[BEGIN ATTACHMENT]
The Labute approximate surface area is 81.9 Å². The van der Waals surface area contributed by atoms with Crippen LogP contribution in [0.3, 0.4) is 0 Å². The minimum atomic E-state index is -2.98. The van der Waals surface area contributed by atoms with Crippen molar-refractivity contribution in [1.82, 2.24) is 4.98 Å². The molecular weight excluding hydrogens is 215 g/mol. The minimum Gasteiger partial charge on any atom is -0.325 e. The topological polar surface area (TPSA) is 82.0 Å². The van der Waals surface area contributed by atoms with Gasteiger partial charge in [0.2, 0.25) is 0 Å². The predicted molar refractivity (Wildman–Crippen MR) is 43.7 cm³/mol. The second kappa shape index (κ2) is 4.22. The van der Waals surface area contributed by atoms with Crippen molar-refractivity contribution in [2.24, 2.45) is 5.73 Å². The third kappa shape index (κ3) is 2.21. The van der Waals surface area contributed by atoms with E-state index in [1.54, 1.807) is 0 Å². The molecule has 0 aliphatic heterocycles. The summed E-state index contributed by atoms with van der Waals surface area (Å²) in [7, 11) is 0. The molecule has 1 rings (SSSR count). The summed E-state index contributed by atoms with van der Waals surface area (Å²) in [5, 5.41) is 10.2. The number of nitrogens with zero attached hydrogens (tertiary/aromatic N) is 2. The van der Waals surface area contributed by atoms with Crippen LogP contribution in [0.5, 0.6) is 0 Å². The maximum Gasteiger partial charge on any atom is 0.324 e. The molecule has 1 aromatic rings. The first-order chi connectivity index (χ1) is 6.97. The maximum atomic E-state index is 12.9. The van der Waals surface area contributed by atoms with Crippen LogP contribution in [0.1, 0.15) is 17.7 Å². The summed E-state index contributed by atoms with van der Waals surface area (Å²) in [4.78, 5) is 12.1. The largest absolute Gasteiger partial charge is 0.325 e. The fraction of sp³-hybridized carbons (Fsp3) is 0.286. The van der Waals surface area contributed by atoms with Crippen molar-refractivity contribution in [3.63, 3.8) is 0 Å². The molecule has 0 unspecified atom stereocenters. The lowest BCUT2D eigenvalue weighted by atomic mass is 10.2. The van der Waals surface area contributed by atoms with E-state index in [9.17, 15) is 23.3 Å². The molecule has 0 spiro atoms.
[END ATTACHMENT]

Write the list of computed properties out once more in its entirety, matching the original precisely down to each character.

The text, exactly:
The Labute approximate surface area is 81.9 Å². The van der Waals surface area contributed by atoms with Crippen LogP contribution in [0.3, 0.4) is 0 Å². The minimum atomic E-state index is -2.98. The van der Waals surface area contributed by atoms with Crippen molar-refractivity contribution in [1.82, 2.24) is 4.98 Å². The molecular weight excluding hydrogens is 215 g/mol. The minimum Gasteiger partial charge on any atom is -0.325 e. The topological polar surface area (TPSA) is 82.0 Å². The van der Waals surface area contributed by atoms with Gasteiger partial charge in [0.2, 0.25) is 0 Å². The predicted molar refractivity (Wildman–Crippen MR) is 43.7 cm³/mol. The second kappa shape index (κ2) is 4.22. The van der Waals surface area contributed by atoms with Crippen molar-refractivity contribution in [2.24, 2.45) is 5.73 Å². The third kappa shape index (κ3) is 2.21. The van der Waals surface area contributed by atoms with E-state index in [1.54, 1.807) is 0 Å². The molecule has 0 aliphatic heterocycles. The summed E-state index contributed by atoms with van der Waals surface area (Å²) in [7, 11) is 0. The molecule has 1 rings (SSSR count). The summed E-state index contributed by atoms with van der Waals surface area (Å²) in [5, 5.41) is 10.2. The number of nitrogens with zero attached hydrogens (tertiary/aromatic N) is 2. The van der Waals surface area contributed by atoms with Crippen LogP contribution in [0.5, 0.6) is 0 Å². The maximum Gasteiger partial charge on any atom is 0.324 e. The molecule has 1 aromatic rings. The first-order chi connectivity index (χ1) is 6.97. The maximum atomic E-state index is 12.9. The van der Waals surface area contributed by atoms with Crippen LogP contribution in [0.1, 0.15) is 17.7 Å². The summed E-state index contributed by atoms with van der Waals surface area (Å²) in [4.78, 5) is 12.1. The largest absolute Gasteiger partial charge is 0.325 e. The fraction of sp³-hybridized carbons (Fsp3) is 0.286. The van der Waals surface area contributed by atoms with Crippen molar-refractivity contribution in [3.63, 3.8) is 0 Å². The molecule has 0 unspecified atom stereocenters. The lowest BCUT2D eigenvalue weighted by atomic mass is 10.2. The van der Waals surface area contributed by atoms with E-state index in [9.17, 15) is 23.3 Å². The molecule has 0 spiro atoms.